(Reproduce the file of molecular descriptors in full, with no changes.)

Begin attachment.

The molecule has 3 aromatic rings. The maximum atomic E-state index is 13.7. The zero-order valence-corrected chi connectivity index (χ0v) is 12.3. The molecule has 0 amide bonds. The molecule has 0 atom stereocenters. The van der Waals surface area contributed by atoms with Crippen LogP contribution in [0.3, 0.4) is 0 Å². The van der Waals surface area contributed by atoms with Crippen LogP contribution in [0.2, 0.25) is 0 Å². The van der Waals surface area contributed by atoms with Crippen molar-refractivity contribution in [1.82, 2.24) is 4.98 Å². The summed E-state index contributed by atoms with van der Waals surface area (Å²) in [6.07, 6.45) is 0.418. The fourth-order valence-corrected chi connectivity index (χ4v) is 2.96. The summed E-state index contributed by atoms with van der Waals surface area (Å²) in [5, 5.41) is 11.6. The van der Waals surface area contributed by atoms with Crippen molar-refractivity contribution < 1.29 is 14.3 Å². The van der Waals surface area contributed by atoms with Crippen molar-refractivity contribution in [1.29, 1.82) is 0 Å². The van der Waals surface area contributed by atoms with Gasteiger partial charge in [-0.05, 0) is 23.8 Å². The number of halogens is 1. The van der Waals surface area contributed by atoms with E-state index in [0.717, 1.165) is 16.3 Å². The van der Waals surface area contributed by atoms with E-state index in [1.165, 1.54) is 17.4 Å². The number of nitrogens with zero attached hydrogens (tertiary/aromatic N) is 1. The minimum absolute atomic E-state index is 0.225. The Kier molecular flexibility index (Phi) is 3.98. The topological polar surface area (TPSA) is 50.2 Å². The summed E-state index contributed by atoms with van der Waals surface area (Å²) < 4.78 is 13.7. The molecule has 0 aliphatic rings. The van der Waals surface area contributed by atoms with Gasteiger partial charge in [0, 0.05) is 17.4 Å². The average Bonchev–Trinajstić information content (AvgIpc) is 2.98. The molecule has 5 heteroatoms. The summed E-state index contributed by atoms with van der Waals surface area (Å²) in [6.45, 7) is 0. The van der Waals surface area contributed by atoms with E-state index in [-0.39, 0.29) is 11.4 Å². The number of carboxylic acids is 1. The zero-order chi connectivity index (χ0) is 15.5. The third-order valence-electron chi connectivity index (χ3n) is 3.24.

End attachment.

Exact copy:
The molecule has 3 aromatic rings. The maximum atomic E-state index is 13.7. The zero-order valence-corrected chi connectivity index (χ0v) is 12.3. The molecule has 0 amide bonds. The molecule has 0 atom stereocenters. The van der Waals surface area contributed by atoms with Crippen LogP contribution in [0.3, 0.4) is 0 Å². The van der Waals surface area contributed by atoms with Crippen LogP contribution in [0.2, 0.25) is 0 Å². The van der Waals surface area contributed by atoms with Crippen molar-refractivity contribution in [1.82, 2.24) is 4.98 Å². The summed E-state index contributed by atoms with van der Waals surface area (Å²) in [6.07, 6.45) is 0.418. The fourth-order valence-corrected chi connectivity index (χ4v) is 2.96. The summed E-state index contributed by atoms with van der Waals surface area (Å²) in [5, 5.41) is 11.6. The van der Waals surface area contributed by atoms with Crippen molar-refractivity contribution < 1.29 is 14.3 Å². The van der Waals surface area contributed by atoms with Crippen molar-refractivity contribution in [1.29, 1.82) is 0 Å². The van der Waals surface area contributed by atoms with Gasteiger partial charge in [-0.05, 0) is 23.8 Å². The number of halogens is 1. The van der Waals surface area contributed by atoms with E-state index in [0.717, 1.165) is 16.3 Å². The van der Waals surface area contributed by atoms with E-state index in [1.165, 1.54) is 17.4 Å². The number of nitrogens with zero attached hydrogens (tertiary/aromatic N) is 1. The minimum absolute atomic E-state index is 0.225. The Kier molecular flexibility index (Phi) is 3.98. The topological polar surface area (TPSA) is 50.2 Å². The summed E-state index contributed by atoms with van der Waals surface area (Å²) < 4.78 is 13.7. The molecule has 0 aliphatic rings. The van der Waals surface area contributed by atoms with Gasteiger partial charge in [0, 0.05) is 17.4 Å². The average Bonchev–Trinajstić information content (AvgIpc) is 2.98. The molecule has 5 heteroatoms. The summed E-state index contributed by atoms with van der Waals surface area (Å²) in [6.45, 7) is 0. The van der Waals surface area contributed by atoms with E-state index in [-0.39, 0.29) is 11.4 Å². The number of carboxylic acids is 1. The zero-order chi connectivity index (χ0) is 15.5. The third-order valence-electron chi connectivity index (χ3n) is 3.24.